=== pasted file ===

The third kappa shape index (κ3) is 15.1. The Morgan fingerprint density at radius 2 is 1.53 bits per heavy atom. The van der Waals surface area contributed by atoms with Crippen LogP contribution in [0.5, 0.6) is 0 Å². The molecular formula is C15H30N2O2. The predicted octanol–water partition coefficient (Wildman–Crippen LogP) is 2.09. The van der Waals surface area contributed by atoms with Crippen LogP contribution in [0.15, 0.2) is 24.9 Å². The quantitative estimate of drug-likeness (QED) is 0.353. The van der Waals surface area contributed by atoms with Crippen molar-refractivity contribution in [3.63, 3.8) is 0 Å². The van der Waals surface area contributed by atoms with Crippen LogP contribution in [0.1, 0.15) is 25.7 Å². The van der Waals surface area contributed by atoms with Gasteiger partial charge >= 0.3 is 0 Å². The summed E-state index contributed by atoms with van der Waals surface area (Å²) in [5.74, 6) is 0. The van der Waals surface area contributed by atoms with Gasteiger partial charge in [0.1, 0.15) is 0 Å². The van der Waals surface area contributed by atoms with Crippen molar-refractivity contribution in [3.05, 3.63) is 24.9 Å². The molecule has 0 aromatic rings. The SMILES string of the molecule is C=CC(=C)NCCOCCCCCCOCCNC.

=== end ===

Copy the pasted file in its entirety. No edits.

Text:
The third kappa shape index (κ3) is 15.1. The Morgan fingerprint density at radius 2 is 1.53 bits per heavy atom. The van der Waals surface area contributed by atoms with Crippen LogP contribution in [0.5, 0.6) is 0 Å². The molecular formula is C15H30N2O2. The predicted octanol–water partition coefficient (Wildman–Crippen LogP) is 2.09. The van der Waals surface area contributed by atoms with Crippen LogP contribution in [0.15, 0.2) is 24.9 Å². The quantitative estimate of drug-likeness (QED) is 0.353. The van der Waals surface area contributed by atoms with Crippen molar-refractivity contribution in [3.63, 3.8) is 0 Å². The van der Waals surface area contributed by atoms with Crippen LogP contribution in [0.1, 0.15) is 25.7 Å². The van der Waals surface area contributed by atoms with Gasteiger partial charge >= 0.3 is 0 Å². The summed E-state index contributed by atoms with van der Waals surface area (Å²) in [5.74, 6) is 0. The van der Waals surface area contributed by atoms with Gasteiger partial charge in [0.1, 0.15) is 0 Å². The van der Waals surface area contributed by atoms with Crippen molar-refractivity contribution in [3.05, 3.63) is 24.9 Å². The molecule has 0 aromatic rings. The SMILES string of the molecule is C=CC(=C)NCCOCCCCCCOCCNC.